Business Profile: Wetsuit Wearhouse
How exactly does an online retailer specializing in wetsuits and wetsuit accessories end up headquartered in Williamsport, Maryland? That’s a question that Chris Moleskie, president and CEO of Wetsuit Wearhouse Inc., gets asked all the time.
“We're a shipping facility and sell most of our products online,” he says.
Wetsuit Wearhouse’s 21,000-square-foot headquarters on South Conococheague Street features storage space for all 25,000 pieces of merchandise that the company stocks year-round.
Moleskie founded Wetsuit Wearhouse back in 2002 as a one-stop shop for all kinds of wetsuits. The company’s vast selection includes specialized suits for surfing, wakeboarding, water skiing, kayaking, scuba diving, triathlons, and pool rehabilitation. “We have wetsuits for just about anything you can think of,” Moleskie says. “And we stock every product for every season year-round. So we'll have an Alaska-grade wetsuit in August, and we'll sell rash guards in January. It doesn't matter what the climate is here because we're shipping worldwide.”
A Hagerstown native, Moleskie says his love for the water is what inspired him to work in the watersports industry. After earning a degree in business from Salisbury University in 1998, he got a job as a product manager for a technology firm based in Washington, D.C., and was then transferred to San Diego, California, where he lived for the next few years.
Moleskie spent a lot of time wakeboarding while in California, and one day he had an epiphany. “I realized that this is what I want to do. This is what I’m destined to do,” he says. “I needed to work in the watersports industry.”
An avid fan of all watersports, including scuba diving, wakeboarding, wake surfing, paddling, and longboard surfing, Moleskie soon realized that there was a niche in the wetsuit industry that hadn’t yet been filled. “You would have to go to a surf shop to get a surfing suit, a dive shop to get a diving suit, and a bike shop to get a triathlon suit,” he says. “And I was like, we can do this better, and Wetsuit Wearhouse was born.”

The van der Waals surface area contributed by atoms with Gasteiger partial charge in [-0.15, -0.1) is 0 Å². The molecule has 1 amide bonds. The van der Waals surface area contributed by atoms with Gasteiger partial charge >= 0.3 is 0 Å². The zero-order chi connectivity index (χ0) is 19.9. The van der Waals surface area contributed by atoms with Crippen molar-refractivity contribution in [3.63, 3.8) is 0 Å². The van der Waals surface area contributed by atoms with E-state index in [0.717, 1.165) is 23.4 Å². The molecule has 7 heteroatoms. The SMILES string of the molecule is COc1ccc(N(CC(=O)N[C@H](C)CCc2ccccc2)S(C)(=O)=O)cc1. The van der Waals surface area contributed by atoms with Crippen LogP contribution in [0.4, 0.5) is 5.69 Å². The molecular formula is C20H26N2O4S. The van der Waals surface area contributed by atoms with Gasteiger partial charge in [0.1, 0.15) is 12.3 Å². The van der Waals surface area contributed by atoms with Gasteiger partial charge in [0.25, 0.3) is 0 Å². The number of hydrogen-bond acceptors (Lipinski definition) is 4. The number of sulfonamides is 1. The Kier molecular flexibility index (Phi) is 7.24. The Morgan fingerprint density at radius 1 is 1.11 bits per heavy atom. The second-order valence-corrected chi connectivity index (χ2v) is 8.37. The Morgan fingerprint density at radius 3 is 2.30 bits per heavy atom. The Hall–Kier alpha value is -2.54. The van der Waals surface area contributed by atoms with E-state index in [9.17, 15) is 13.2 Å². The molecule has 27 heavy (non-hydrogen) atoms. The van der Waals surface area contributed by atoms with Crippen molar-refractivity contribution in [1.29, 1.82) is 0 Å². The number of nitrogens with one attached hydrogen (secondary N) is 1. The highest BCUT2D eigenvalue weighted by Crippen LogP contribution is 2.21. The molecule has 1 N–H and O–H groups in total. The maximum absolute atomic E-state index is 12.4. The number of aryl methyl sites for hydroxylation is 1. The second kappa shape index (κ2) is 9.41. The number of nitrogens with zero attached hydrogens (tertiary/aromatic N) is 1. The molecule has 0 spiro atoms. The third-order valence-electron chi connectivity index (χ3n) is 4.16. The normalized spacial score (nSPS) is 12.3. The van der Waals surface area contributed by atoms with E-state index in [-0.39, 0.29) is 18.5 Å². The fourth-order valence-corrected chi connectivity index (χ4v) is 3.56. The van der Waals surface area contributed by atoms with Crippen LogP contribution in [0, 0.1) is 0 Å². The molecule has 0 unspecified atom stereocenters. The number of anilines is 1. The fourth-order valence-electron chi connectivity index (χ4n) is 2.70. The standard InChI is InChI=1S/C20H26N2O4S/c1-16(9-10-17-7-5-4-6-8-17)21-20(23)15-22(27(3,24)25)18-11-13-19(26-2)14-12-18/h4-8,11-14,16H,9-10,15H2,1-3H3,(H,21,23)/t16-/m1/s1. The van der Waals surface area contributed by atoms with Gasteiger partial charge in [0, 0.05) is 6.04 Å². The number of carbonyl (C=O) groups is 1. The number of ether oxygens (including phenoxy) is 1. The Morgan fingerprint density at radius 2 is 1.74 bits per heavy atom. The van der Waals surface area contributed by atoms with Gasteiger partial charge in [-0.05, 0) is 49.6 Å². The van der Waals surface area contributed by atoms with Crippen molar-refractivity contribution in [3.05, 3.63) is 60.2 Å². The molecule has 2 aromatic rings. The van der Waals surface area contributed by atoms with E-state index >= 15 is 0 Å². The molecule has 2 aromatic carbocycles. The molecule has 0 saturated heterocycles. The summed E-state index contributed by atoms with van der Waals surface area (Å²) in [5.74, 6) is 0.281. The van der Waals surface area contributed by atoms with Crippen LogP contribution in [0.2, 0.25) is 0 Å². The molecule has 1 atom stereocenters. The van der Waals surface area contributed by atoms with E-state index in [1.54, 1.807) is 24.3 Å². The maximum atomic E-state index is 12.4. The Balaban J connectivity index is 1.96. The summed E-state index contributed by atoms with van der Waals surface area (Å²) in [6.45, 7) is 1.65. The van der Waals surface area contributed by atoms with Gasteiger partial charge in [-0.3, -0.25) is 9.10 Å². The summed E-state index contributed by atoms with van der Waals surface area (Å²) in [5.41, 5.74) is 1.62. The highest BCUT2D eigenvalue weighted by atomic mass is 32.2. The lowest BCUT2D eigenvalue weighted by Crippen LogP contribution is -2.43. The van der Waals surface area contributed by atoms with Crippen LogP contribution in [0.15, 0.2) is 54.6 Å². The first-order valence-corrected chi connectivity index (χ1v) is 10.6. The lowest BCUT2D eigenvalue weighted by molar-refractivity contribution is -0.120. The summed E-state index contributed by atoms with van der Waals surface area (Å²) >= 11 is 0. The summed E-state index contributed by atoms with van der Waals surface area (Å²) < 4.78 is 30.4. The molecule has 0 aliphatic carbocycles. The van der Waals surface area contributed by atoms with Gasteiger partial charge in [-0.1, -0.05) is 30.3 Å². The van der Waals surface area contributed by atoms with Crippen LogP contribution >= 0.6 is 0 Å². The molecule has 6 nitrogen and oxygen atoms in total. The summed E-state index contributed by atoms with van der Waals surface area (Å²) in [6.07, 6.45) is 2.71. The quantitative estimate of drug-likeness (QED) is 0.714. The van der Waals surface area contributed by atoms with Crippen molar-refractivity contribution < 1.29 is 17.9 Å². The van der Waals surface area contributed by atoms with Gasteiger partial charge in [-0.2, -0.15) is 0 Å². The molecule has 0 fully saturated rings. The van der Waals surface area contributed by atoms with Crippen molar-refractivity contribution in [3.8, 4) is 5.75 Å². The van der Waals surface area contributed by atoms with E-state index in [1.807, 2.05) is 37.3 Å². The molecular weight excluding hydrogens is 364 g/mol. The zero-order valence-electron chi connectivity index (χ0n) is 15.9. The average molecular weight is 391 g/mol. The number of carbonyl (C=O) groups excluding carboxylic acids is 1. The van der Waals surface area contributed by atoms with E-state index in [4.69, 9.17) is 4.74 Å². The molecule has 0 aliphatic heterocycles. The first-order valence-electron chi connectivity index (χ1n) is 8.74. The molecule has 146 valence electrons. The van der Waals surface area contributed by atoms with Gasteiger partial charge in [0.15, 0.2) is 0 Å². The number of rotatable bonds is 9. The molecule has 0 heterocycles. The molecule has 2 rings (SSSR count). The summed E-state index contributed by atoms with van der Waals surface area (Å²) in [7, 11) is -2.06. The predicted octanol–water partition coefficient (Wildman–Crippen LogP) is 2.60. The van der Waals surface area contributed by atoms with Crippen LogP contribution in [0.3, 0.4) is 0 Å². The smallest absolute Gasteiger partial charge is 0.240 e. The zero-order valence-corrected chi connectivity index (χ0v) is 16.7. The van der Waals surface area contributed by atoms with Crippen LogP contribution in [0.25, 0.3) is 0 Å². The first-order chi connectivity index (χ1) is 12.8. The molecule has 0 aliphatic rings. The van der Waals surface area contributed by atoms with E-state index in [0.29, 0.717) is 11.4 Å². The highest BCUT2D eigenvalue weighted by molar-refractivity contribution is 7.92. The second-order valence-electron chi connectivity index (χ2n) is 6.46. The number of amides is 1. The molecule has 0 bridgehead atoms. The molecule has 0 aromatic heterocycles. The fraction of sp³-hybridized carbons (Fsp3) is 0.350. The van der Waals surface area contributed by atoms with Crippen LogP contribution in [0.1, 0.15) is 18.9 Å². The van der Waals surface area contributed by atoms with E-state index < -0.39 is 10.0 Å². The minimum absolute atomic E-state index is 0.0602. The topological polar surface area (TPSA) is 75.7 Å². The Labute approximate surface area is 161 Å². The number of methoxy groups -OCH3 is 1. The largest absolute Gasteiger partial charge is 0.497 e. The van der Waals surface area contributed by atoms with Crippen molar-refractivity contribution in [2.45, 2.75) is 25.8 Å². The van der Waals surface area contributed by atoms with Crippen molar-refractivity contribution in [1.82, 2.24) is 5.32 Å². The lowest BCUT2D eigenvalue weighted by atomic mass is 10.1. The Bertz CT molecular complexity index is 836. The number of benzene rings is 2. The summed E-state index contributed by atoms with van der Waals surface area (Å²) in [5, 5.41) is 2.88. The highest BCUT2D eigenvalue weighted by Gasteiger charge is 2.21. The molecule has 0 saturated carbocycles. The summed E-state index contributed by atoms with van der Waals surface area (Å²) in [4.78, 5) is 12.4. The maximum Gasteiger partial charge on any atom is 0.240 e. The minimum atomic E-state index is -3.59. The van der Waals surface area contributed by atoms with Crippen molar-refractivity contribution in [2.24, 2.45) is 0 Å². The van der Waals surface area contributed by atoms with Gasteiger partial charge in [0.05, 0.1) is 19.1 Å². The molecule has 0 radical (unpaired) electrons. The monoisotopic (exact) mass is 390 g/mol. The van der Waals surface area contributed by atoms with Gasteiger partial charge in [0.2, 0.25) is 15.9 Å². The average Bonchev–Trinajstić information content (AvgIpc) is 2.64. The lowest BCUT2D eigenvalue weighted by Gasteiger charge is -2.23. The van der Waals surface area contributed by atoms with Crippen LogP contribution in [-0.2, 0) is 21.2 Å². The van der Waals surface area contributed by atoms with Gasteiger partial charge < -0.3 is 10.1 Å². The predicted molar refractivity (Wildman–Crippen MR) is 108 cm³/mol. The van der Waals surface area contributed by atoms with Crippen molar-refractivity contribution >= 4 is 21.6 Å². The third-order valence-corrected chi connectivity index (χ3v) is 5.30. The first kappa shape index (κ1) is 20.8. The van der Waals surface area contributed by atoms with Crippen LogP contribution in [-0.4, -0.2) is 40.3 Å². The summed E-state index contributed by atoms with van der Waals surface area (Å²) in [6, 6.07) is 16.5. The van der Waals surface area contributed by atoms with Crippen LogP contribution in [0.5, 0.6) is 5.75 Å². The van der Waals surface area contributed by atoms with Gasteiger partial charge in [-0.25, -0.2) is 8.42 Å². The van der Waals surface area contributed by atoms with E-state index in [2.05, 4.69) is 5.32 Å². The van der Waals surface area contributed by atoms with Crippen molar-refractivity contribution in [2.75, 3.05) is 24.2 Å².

When Moleskie first founded Wetsuit Wearhouse, he used his bedroom as an office and a friend’s shed for storage space. Eventually, his business grew, and he moved into a warehouse in El Cajon, California.
Then in mid-2005, Moleskie decided to move his business across the country to Hagerstown, citing California’s skyrocketing real estate prices and Wetsuit Wearhouse’s huge East Coast customer base as reasons. “It just made sense to move back here,” he says. “I knew I could afford a house and a warehouse here, and FedEx has a shipping hub here.”
“And I truly missed my family,” he added. “I’m a Hagerstown boy. I wanted to get out, but I also wanted to come back. My parents and grandparents are here, and my wife and I wanted to start a family. It was just a no-brainer for me.”
Upon his return to Hagerstown, Moleskie rented a warehouse in downtown Hagerstown, where Wetsuit Wearhouse “exploded” over the next few years, he says. “We were bursting at the seams…. That’s when we got to the point when I said, okay, we have to move.”
In 2012, Moleskie purchased the building where Wetsuit Wearhouse currently resides, and it’s been a perfect fit for him, his seven full-time staff members, and his one part-time employee. “I think it's really cool to be part of a small town like Williamsport,” he says. “And it’s just phenomenal that we scored a building right on the Potomac River.”
Aside from serving as a shipping and receiving facility and office space, the company’s headquarters also functions as a wetsuit testing facility. “We really do test suits on the river—usually wakeboarding, wake surfing, SUPing, or kayaking,” Moleskie says. “If we need to do a quick check for leaks, and test the stretch of a wetsuit, we just run down the street from the warehouse and use the public boat ramp at Riverbottom Park and jump in. So, river proximity saved us from installing a test pool.”
The facility also includes a retail area where customers can browse the company’s full inventory in person using a computer kiosk and try on select items in air-conditioned dressing rooms. While most of Wetsuit Wearhouse’s sales take place online, watersports enthusiasts from around the region—many from Washington, D.C.—visit the company’s retail shop.
“We get about a customer a day in here, which is way more than I ever expected for Washington County,” Moleskie says. “We have a couple sample items out here, so customers can say ‘I like the look of that’ or ‘I would like a pair of boots that look like this.’ Then we go to the kiosk and say, ‘Hey, these are the forty options you have,’ we get their size, and that’s it, we’re done.”
Visit www.wetsuitwearhouse.com to learn more about Wetsuit Wearhouse.
400 S. Conococheague St., Williamsport, Maryland
- Missy Sheehan is a freelance writer and copy editor living in Martinsburg, West Virginia. She writes and edits articles and marketing materials for publications and businesses. Learn more about her work at www.sheehanwriting.com .